As soon as I submitted my review of Wayne Dyer’s memoir, I skimmed the titles in Hay House’s Book Nook for another great read. What caught my eye was a big surprise to me. Slimming Meals That Heal by Julie Daniluk is part science lesson, part cookbook and not at all what I thought I wanted to read. However, when I saw the words “Over 120 gluten-free recipes” on the cover, I thought, “Oh yeah, I need to get this!” and before I knew it I had clicked to request it for review. With that click, the deed was done and I would now be expected to read and review something I didn’t even understand choosing.

When it arrived, I pulled the 340 page book out of the envelope and ran my thumb over the open end, fanning the pages as they hummed like a deck of cards being shuffled. Hesitantly, I started reading the information-packed beginning section and then felt the familiar discomfort set in. It’s the way I feel when I learn things I don’t want to learn – usually because I’m not ready to make the changes it will likely induce. Annoyed that I was obligated to go through this process of reading and reviewing a book that intimidated me, I put the book aside for a few days.

The next time I picked it up, I tried a different approach. I completely skipped the first section and jumped into the recipes. That perked me up a bit! I actually recognized the majority of the ingredients; in fact, I had most of them in my kitchen! But here were some new ways to use the staples in my cupboards and I actually got excited.

Dog-earing the recipes I wanted to try, I thought about why the book initially turned me off. I’ve come to loathe being told what not to eat because of some fear-based reason. I know what the ‘white’ foods do to my body, I understand the inflammatory nature of the foods that constituted a large part of my diet up until probably a decade ago. I have since made changes based on what feels good to my body and am aware of the difference in my physical and emotional states when I teeter too far over on the other side of the fence. I just don’t like to be reminded of the harmful effects of certain foods, because if I do indulge a little here and there, I don’t want to feel bad for doing it. And that’s just my personal response. When I know something is a no-no, and I do it anyway, I feel guilty.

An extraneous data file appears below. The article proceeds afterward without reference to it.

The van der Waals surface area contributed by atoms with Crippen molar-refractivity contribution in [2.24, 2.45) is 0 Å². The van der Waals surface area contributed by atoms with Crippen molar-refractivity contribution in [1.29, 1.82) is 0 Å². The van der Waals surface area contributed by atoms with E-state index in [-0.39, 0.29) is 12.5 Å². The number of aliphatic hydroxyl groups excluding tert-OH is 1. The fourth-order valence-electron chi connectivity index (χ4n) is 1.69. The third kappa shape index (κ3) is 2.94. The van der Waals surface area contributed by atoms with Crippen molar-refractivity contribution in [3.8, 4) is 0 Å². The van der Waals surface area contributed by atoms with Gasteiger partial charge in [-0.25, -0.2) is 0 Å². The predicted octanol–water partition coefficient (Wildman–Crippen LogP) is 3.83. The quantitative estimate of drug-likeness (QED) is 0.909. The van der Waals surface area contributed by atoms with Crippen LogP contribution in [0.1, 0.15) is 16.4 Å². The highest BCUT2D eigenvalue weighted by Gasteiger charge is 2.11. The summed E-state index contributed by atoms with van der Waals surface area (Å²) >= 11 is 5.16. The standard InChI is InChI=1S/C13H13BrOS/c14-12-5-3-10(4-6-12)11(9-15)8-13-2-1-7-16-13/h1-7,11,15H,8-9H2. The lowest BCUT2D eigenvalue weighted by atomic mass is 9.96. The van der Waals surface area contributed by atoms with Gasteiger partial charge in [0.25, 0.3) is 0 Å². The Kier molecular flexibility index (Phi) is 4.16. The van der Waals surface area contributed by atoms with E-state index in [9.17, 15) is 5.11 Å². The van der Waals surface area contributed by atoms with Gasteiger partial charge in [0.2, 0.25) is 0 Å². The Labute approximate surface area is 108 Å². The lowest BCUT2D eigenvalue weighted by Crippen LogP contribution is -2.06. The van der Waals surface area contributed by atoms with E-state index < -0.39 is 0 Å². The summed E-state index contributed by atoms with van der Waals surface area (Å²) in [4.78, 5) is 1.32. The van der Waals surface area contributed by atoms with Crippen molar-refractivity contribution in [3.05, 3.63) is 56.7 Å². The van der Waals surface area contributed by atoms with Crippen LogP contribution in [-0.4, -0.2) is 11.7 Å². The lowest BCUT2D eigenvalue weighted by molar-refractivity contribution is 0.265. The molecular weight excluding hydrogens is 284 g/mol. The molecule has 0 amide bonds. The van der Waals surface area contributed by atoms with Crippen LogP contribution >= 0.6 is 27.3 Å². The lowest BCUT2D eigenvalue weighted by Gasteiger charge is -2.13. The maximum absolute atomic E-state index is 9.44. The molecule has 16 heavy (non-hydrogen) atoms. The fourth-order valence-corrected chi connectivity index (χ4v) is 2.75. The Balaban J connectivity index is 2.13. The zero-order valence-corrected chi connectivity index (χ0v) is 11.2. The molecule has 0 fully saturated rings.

But going through the recipes, I only felt excitement at trying new combinations of foods I enjoy and feel good about serving my family. These are the ones I tried: Roasted Garlic Vinaigrette, Skinny Onion Rings, Jicama Fries, Cashew-Crusted Chicken (which includes a Mock Sour Cream and Chive Dip) and Low-Carb Vanilla Coconut Cookies. The recipes were really easy to follow and yielded some good results, I’d say (and I think my family would concur). The kids’ and hubby’s favourite experiment was the cookies which actually came out more like macarons. And talk about coconut – I got to use coconut flour, coconut oil, coconut sugar AND coconut milk in one recipe! Something I have learned from Julie’s website: coconut is a medium chain triglyceride which is metabolism-boosting!

With each recipe, there’s a little blurb that explains the nutritional benefits of some of its ingredients. I loved knowing how what I was eating was helping my body, and being able to share the information with my family. I still have plenty of recipes to try; even if I try one a week, I’m set for a long time!

Julie also offers recipes on her website here if you want to check them out to get a ‘flavour’ of what an anti-inflammatory diet looks like. I am so trying this recipe next. Can I get a “YUM!”?

So, what about that first section with all the science – with the charts and the explanations etc.? Oddly enough, when I did decide to dive right in, I flipped the book open to a sub-section called Let Go Of Guilt. Interesting. And wait a minute…the more I read in Part One: The Science of Weight Loss, the more I realized the only part that unnerved me was the sub-section How Allergies Cause Weight Gain. Again, that’s just my personal response. On the flip side of the coin, this section would be engaging to someone else. And the charts are actually just really great information laid out in an easy-to-read format.

The moral of this story is: if a book jumps out at you, grab it and don’t question why you selected it (because clearly, it selected you). Also, don’t judge a book by a first flip-through; there’s more to every section than meets the eye. And finally, embrace the parts that uplift you and let them add a little zing to your life!

Julie Daniluk’s book, Slimming Meals That Healwould appeal to anyone who has tried diet after diet and now wants to try a live-it! Also, any foodie looking to expand their repertoire of ingredients and recipes that support and heal the body needs to put this book on their list.



Disclosure: The link to Slimming Meals That Heal in this post is my affiliate link which means I receive a small percentage of sales made through it. Thank you for supporting my work. Also, I received this book for free in exchange for an honest review.